The first ever MetroCard design by Runs With Scissors via Flickr/Creative Commons
No New Yorker’s life is complete without a MetroCard slipped into their wallet. For $2.75, it’ll get you from Brooklyn to the Bronx, and everywhere in between. But the lifespan of the MetroCard is perhaps shorter than you might think–the flimsy plastic card, complete with the Automated Fare Collection turnstiles, only became an everyday part of subway commuting in 1993. And in recent years, all signs point to the card becoming extinct. The testing phase of a mobile device scanning and payment system began this fall with plans to roll out a fully cardless system by 2020. And so in honor of the MetroCard’s brief lifespan as an essential commuter tool, 6sqft is delving into its history, iconic design, and the frustrations that come when that swipe just doesn’t go through.
Cubic MTA payment system. Rendering courtesy of Cubic Corporation.
Cubic, the San Diego-based company who was awarded the job of creating the MTA’s new cardless fare system, has just announced that the $539.5 million contract award (with additional options worth $33.9 million) has been approved by a vote of the MTA Board. As 6sqft previously reported, Cubic is the same company that developed the MetroCards that replaced subway tokens over 30 years ago. The new MTA system is modeled on the one that has been in use in London’s Underground and commuter railroads.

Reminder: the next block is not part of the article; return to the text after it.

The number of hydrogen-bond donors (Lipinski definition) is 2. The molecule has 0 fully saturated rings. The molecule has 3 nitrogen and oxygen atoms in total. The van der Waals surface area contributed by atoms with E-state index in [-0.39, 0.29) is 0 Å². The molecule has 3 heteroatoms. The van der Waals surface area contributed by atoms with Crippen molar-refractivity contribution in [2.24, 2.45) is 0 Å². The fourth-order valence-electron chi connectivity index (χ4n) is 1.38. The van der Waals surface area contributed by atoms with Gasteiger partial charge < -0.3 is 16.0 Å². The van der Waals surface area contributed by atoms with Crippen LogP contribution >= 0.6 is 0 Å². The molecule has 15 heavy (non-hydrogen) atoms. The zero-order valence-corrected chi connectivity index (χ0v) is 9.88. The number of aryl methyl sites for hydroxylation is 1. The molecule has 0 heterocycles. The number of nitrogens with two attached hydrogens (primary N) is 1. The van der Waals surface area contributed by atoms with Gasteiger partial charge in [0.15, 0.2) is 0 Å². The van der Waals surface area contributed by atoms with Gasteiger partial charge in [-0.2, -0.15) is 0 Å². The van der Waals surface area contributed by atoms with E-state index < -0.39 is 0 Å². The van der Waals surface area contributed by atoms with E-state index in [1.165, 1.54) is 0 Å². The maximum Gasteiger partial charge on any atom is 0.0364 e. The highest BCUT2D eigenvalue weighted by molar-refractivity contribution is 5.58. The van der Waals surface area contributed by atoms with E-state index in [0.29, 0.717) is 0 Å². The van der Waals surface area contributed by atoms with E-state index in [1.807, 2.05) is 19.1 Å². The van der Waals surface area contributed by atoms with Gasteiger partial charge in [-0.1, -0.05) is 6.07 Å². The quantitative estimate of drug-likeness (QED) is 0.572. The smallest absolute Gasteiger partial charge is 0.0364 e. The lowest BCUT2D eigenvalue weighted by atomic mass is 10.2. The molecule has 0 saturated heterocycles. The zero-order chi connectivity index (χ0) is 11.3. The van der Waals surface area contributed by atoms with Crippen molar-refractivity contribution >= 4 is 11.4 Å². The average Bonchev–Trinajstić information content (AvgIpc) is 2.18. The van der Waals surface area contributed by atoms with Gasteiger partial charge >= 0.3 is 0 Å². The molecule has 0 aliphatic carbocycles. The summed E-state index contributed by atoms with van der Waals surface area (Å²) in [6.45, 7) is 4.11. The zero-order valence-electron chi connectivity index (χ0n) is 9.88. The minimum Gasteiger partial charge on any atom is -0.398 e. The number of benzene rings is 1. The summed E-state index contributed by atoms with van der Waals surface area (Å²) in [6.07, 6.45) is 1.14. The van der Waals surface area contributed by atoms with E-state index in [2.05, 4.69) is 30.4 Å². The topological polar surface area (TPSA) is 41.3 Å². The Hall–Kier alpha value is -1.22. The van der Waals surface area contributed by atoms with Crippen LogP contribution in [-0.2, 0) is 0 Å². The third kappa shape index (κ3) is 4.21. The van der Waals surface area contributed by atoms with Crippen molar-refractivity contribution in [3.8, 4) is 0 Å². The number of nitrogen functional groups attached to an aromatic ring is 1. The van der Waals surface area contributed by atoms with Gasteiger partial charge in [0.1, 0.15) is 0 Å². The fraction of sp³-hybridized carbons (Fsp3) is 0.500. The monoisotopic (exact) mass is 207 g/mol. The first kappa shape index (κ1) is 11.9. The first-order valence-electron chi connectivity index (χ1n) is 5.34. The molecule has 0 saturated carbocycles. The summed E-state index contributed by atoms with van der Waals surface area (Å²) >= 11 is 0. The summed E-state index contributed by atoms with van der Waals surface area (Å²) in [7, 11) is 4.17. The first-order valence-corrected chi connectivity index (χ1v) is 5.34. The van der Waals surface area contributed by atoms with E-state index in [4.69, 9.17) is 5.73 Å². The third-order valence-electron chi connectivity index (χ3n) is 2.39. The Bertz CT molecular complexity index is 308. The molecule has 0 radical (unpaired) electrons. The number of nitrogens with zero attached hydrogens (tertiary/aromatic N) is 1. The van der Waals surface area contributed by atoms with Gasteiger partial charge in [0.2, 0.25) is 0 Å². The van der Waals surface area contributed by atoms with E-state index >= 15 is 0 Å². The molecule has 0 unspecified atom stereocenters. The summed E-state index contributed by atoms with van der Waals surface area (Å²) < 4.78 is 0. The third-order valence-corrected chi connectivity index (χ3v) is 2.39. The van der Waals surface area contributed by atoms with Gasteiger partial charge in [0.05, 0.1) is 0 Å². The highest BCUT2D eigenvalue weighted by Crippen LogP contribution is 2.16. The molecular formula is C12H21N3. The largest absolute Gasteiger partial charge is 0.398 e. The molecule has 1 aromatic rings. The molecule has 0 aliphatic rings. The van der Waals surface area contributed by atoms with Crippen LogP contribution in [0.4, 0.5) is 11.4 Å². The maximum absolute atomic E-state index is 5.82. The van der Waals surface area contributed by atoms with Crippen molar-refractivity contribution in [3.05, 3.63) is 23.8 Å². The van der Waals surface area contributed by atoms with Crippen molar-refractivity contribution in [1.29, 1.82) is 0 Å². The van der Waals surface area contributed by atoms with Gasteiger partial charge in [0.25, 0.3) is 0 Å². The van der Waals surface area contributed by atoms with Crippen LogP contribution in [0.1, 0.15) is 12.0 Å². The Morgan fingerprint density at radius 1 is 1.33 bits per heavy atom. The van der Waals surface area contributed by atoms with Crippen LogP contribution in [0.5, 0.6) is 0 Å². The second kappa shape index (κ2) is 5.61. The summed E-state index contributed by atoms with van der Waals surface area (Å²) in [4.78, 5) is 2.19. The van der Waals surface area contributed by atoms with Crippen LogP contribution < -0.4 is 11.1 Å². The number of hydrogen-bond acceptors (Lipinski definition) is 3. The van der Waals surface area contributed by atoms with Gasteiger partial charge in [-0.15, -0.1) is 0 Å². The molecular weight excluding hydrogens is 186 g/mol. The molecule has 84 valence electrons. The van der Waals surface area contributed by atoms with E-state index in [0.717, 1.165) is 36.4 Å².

See the new fare payment system in action
Image: Phil Hollenback via Flickr.
6sqft previously reported on the launch of testing on a mobile device scanning and fare payment system with the goal of eventually phasing out the use of MetroCards in the New York City subway system. New turnstiles have already been installed in the Bowling Green and Wall Street Stations, where riders can make the transfer using scanners that allow them to swipe their phones. According to the New York Times, a rollout of the new fare system citywide is not far off: The new readers will hit 500 subway turnstiles and 600 bus fare boxes starting in late 2018; the remainder of subway stations and buses will have them by late 2020.
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Image: Phil Hollenback via Flickr.
With the goal of eventually phasing out the use of MetroCards in the New York City subway system, the MTA has begun the testing phase of a mobile device scanning and payment system. Untapped Cities reports that the first trials of a new mobile fare system are being installed at points where Metro-North commuters transfer to the subway, as an expansion of the Metro-North and Long Island Rail Road’s eTix app. At specific stations, riders can make the transfer with turnstiles fitted with scanners that allow them to swipe their phones. The new turnstiles have already been installed in the Bowling Green and Wall Street Stations in lower Manhattan for a test run; the expansion is a pilot for the eventual phasing out of MetroCards altogether.
Find out when and where you can try out the new system
Image Public Domain